Motivations are personal and individual. The important thing is for salespeople to do the work to understand what drives them and then connect that driving force to their goals. When what you’re doing is rooted in something that’s meaningful to you personally, you’re much more likely to put in the necessary work, get creative when problems arise and push past whatever obstacles are in your way. And that’s what makes people much more likely to achieve their goals.

The Sales Conversations About Internal Beliefs

Finding purpose is an intentional conversation salespeople need to continually have with themselves. But not all of those internal conversations are as conscious and deliberate. In fact, every salesperson is having hundreds of conversations with themselves daily that reflect what they believe about themselves and the world around them. This inner monologue is another facet of the emotional factors that impact decision-making, prioritization and sales performance, and it’s constantly reinforcing beliefs that will affect a person’s attitudes, behaviors and engagement.

Self-beliefs can often be rooted in childhood experiences and come with hard-to-shake labels attached: You were the shy one or the impulsive one or the math whiz or the technophobe. Over time, these labels become more ingrained and start to make up the system of self-beliefs that influences the way you perceive yourself, what’s possible for you to achieve and, as a salesperson, how you feel about what you’re selling. 

Internal beliefs are extremely powerful, in both positive ways and self-limiting ways. For example, salespeople who view themselves as being tech savvy will probably be more willing to learn how to use new sales enablement tools and will be more comfortable when emerging technologies are introduced into sales processes, products or customer workflows. They’ll have the confidence to dive in and try out the latest innovations, and as a result, they’ll get the benefits of them faster than others might.

This shows how positive internal beliefs can help fuel self-motivation and performance. But frequently people are grappling (often unconsciously) with negative self-beliefs that hold them back. We’ve seen it time and time again: Salespeople will sell what they genuinely believe is possible for them to sell. If you don’t see yourself as having the confidence or ability to sell to a certain industry or level within an organization, for example, your self-talk will keep reinforcing those doubts, which will impact your behaviors and eventually turn those beliefs into a self-fulfilling prophecy.

As mentioned, salespeople have many inner conversations with themselves throughout the day, but the five self-beliefs that are most influential in driving sales success are:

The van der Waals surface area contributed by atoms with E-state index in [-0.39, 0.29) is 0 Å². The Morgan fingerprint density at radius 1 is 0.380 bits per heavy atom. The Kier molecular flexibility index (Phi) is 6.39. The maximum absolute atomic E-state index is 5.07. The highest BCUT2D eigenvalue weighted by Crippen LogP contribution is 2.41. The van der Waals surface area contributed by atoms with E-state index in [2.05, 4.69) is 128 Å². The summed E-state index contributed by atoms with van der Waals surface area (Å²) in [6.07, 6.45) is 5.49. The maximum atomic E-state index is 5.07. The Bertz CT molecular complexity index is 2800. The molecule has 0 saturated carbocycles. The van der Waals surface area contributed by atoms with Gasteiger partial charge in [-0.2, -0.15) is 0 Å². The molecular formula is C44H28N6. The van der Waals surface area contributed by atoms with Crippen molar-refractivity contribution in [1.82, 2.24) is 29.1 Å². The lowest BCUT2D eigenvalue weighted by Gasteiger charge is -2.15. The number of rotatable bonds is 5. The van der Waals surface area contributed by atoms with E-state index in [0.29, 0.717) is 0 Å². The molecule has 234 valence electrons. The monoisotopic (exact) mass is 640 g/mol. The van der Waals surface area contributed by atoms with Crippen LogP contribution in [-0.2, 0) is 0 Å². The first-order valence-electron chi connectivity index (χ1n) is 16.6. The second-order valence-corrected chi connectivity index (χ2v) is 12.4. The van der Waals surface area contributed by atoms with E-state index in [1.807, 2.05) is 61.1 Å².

1. View of selling
  2. View of their abilities
  3. Values alignment
  4. Commitment to activities
  5. Belief in product(s)

Because a person’s beliefs influence how they behave, each of these can either inhibit or unleash sales performance and potential. Unfortunately, as our research shows, too many organizations are neglecting to address these mindset issues in sales training and coaching, which means many salespeople are getting tripped up by any number of negative, limiting self-beliefs. In Listen to Sell, we go into depth on each of the five self-beliefs, exploring how they affect sales behaviors and the specific steps people can take to shift their mindset if negative beliefs are holding them back.

A Successful Sales Mindset is All About Alignment

Just as salespeople need to get clear on their purpose, they also need to tune in more closely to what their self-talk is telling them. Developing a more positive, productive mindset in any of the five above areas is a step forward; the ideal scenario is getting them all in sync.

A gap in any one of these areas can pull on some or all of the others out of alignment; depending on the size of the gap, this misalignment can lead to self-doubt, inner conflict, disengagement, resistance or outright discouragement. The impact of this misalignment plays out in very noticeable ways: Activity levels drop, performance suffers and achievement drive slows down.

Selling Congruence Graphic

We developed the Sales Congruence Model to help salespeople listen to and recognize how their internal beliefs affect their overall performance and then take steps, through skills and mindset, to pull their beliefs into alignment. The Sales Congruence Model acknowledges that:

  • Gaps or imbalance between areas can cause mental and emotional blocks, which inhibit sales success. (This is often the case when values or belief in product conflicts with view of selling or of abilities.)
  • The wider the gap, the more likely the salesperson will experience internal stress and feel stuck.
  • Bringing beliefs into congruence is powerful because it releases achievement drive.

The Model isn’t a magic pill, though. Salespeople, with the support of coaching by their managers, have to learn to work the model — and keep working the model — to keep all five areas in sync.

Shifting Sales Mindsets is Possible — And Essential

In Listen to Sell one of the biggest takeaways for salespeople is this: The most significant variable in your sales success is you. Mindset can limit someone’s potential or remove all the barriers in their way. It’s a message sales managers and leaders also need to take to heart, because we’re doing our teams a disservice if we’re not acknowledging the power of mindset, motivation and self-belief in sales. To attract, retain and grow the talent we need, these issues must be integrated into the way we develop and coach our salespeople.

Here are some key questions to consider to expand sales conversations:

  • What needs to happen to get your people to have more sales conversations?
  • Do you believe in your people and see possibilities they may not see in themselves?
  • Are your coaching discussions working with your salespeople on their inner conversations about mindset, purpose and self-belief with the same degree of emphasis and attention as their conversations with customers?
  • Are your salespeople aligned for success? Where are there gaps? Are there any common themes emerging?

Listen to Sell: How Your Mindset, Skillset, and Human Connections Unlock Sales Performance (from Page Two Books) is now available. Get a free preview of the book, find easy ordering links, hear what other industry leaders have to say about it and inquire about bulk ordering or speaking engagements here.

About the Author
Derek Roberts

Executive Partner & Board Member

Derek Roberts has built, trained, and coached sales teams and sales leaders for nearly thirty years. He is an executive...